Physicians, Patients Upset with UnitedHealth’s Decision To Drop Docs
Just two weeks before open enrollment, UnitedHealth Group’s decision to drop doctors from its Medicare Advantage network has doctors and patients upset and confused.
Last week, physicians received letters from UnitedHealth informing them that they had been “terminated without cause,” effective February 1, 2014, according to the Fairfield County Medical Association and Connecticut State Medical Society. But it’s still unclear exactly how many doctors were affected by the decision.
A UnitedHealthcare spokesman declined to answer questions about how many doctors may be impacted by the decision.
“We offer our members one of the most extensive networks of health care providers in Connecticut and remain committed to ensuring they have continued access to quality, affordable care,” Ben Goldstein, a UnitedHealth spokesman for the region, said Thursday in an email. “Members with questions are encouraged to call the customer service number on the back of their member ID card for more information.”
Mark Thompson, executive director of the Fairfield County Medical Association, said Friday that patients are calling the insurance carrier, but the answer they get depends on what time of day they call. He said he’s spoken to patients who called in the morning and were told their doctor was on the plan, but when they called back in the afternoon the doctor was off the plan.
“There’s mass confusion,” Thompson said. “Even the company doesn’t know what’s happening.”
A patient who has six months to live called yesterday in tears because she was told she will have to find a new oncology doctor, Thompson said, adding, “Can you imagine?”
He said UnitedHealth needs to stop this and rescind the letters until it knows what’s happening.
The doctors who received the letters serve some of the sickest patients, many of whom suffer from four or more chronic conditions. One of the largest dialysis groups in Bridgeport received notification that they will no longer be able to accept UnitedHealth’s Medicaid Advantage, which will force patients to go to New Haven or Long Island, New York. Thompson said the equation used to calculate the nearest facility apparently doesn’t take into account a body of water called the Long Island Sound.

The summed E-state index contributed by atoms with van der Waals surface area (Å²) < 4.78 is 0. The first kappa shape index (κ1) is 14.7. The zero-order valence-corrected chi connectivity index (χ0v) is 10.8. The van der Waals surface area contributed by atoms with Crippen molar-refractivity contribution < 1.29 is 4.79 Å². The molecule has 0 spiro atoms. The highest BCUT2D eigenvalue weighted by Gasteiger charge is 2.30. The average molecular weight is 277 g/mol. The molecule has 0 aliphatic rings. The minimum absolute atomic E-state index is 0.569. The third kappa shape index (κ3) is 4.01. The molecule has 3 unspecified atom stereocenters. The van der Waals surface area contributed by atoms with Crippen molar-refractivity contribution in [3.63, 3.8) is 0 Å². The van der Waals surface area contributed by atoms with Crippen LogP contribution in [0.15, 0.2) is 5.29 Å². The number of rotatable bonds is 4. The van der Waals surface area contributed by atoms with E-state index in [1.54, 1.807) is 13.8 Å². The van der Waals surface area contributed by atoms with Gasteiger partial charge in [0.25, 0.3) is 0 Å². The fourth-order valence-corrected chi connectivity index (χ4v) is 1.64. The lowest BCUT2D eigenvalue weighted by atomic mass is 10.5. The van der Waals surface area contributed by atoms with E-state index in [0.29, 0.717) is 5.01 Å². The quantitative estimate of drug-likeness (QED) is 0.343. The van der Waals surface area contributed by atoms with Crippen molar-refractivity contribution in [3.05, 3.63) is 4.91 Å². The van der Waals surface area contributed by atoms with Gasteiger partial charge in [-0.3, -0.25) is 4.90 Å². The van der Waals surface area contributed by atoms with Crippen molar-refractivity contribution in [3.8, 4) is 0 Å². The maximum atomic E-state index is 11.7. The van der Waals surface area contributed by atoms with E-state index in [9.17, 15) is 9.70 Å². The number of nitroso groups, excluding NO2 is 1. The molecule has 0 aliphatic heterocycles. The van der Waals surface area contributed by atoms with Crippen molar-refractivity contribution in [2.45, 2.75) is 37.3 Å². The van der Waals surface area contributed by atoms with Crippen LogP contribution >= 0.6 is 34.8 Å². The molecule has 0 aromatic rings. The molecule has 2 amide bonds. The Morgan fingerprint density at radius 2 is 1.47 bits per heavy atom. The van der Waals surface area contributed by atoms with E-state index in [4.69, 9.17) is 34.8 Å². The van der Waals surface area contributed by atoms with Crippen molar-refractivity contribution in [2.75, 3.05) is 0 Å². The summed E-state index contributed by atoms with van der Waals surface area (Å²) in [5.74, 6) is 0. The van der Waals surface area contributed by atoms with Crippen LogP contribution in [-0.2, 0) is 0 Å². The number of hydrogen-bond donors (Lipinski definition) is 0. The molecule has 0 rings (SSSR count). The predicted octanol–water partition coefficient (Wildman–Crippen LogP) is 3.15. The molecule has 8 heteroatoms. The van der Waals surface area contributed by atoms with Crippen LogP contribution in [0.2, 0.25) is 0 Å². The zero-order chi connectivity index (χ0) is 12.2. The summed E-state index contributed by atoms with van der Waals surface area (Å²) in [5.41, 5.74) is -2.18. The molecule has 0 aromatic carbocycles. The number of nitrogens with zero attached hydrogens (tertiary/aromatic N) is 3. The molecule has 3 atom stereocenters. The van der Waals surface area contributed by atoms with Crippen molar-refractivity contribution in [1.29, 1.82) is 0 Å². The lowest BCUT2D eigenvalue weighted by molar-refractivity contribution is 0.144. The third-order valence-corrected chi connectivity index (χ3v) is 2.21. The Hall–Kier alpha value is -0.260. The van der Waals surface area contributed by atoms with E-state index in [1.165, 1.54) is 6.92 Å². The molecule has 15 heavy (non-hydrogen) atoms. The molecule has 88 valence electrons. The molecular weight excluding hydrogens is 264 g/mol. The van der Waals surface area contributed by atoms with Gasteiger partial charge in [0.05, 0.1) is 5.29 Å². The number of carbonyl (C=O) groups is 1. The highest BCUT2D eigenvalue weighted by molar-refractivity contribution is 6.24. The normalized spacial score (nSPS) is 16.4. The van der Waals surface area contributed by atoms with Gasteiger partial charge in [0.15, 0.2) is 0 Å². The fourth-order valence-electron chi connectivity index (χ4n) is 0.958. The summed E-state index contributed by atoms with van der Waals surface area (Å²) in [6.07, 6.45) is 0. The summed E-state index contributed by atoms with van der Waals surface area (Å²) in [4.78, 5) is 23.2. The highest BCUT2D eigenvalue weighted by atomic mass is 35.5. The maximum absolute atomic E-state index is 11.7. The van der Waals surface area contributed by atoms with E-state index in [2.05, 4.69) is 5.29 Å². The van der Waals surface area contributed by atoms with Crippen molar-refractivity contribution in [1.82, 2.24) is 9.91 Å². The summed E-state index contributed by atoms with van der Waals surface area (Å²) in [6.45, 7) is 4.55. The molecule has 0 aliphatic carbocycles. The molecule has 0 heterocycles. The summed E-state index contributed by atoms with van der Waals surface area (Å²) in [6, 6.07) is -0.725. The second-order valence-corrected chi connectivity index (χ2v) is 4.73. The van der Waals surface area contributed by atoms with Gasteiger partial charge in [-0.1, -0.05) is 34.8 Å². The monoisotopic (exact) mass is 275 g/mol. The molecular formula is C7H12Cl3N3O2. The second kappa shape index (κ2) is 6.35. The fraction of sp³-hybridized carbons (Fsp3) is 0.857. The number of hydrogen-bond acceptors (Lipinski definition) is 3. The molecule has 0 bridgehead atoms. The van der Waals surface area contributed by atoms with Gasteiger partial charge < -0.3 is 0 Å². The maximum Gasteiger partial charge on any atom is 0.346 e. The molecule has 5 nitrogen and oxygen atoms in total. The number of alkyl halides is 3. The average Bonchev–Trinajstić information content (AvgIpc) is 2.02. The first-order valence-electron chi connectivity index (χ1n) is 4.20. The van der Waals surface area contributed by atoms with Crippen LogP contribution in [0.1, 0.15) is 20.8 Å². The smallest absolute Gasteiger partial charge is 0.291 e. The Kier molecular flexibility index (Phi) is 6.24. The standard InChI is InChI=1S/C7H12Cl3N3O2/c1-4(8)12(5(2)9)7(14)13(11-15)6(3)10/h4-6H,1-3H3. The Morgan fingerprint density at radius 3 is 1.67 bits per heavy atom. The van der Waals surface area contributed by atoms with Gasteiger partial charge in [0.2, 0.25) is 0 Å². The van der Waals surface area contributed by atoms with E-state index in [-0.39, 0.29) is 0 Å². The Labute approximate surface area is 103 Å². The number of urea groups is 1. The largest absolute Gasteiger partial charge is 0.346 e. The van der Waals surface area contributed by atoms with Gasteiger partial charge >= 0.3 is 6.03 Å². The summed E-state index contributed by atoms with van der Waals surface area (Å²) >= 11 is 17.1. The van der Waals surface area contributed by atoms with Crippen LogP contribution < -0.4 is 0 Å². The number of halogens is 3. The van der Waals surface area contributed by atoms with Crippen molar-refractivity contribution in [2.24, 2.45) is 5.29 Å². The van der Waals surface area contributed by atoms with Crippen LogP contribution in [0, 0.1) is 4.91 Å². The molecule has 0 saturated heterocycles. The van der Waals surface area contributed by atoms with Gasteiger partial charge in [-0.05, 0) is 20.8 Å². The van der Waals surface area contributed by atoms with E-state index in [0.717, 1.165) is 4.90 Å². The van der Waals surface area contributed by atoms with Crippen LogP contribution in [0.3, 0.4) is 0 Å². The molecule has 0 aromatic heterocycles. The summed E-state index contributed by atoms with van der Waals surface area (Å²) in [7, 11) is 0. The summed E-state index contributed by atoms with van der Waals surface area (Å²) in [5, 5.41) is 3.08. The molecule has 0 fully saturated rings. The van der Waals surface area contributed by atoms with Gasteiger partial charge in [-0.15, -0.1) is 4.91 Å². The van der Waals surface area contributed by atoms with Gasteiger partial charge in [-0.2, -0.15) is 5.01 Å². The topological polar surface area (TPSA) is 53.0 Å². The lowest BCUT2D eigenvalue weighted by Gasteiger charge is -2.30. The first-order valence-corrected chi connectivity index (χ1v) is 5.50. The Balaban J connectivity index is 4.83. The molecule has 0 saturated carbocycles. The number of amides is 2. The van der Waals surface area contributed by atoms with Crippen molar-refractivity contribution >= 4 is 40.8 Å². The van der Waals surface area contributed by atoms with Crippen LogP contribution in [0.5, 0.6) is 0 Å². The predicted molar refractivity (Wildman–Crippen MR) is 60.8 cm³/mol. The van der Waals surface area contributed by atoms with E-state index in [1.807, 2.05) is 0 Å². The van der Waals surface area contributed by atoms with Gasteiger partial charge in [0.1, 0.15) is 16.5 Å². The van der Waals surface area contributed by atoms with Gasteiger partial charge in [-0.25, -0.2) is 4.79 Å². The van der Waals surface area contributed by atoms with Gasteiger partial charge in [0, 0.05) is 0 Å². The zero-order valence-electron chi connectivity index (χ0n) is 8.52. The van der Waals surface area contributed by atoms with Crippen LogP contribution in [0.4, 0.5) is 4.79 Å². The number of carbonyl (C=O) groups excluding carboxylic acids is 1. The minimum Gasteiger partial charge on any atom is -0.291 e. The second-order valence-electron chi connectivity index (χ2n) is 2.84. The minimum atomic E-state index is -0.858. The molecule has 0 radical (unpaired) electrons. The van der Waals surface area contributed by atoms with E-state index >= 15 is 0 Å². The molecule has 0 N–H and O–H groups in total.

For the average patient, driving an extra five miles for care can be an inconvenience, representatives of the Connecticut State Medical Society said Thursday in a release. For seniors with limited mobility, those same five miles can be a significant barrier to access.
“The timing is questionable,” CSMS President Dr. Michael F. Saffir, said. “This comes less than two weeks before Medicare’s Open Enrollment period — how can seniors make informed decisions when their own doctors don’t even know whether they’re in the United network?”
Open enrollment for the programs begins Oct. 15 and runs through Dec. 7.
Thompson said he understands that UnitedHealth is doing this to manipulate their “profitability by controlling their network,” in order to raise its rating under a new five-star system established under the Affordable Care Act. But “it’s a step in the wrong direction,” he added.
The Fairfield County Medical Association and the Connecticut State Medical Society said UnitedHealth has refused to tell them which doctors received notices and even some of the doctors who did receive notice may still be in the UnitedHealth Medicare Advantage network. They also refused to tell the organizations what criteria they used in kicking doctors out of the network.
Both organizations have been in touch with federal officials, Medicare advocates, and lawmakers since the news broke last week.
Medicare Advantage plans cover Medicare Parts A and B. They are funded by the federal government, but administered by private insurance companies who attract customers by offering other cost protections not available under traditional Medicare.
Thompson said that because these insurance carriers are administering a public program, there’s a “moral” responsibility that they have to be good corporate citizens.
“They are stewards of a public health care program,” Thompson said.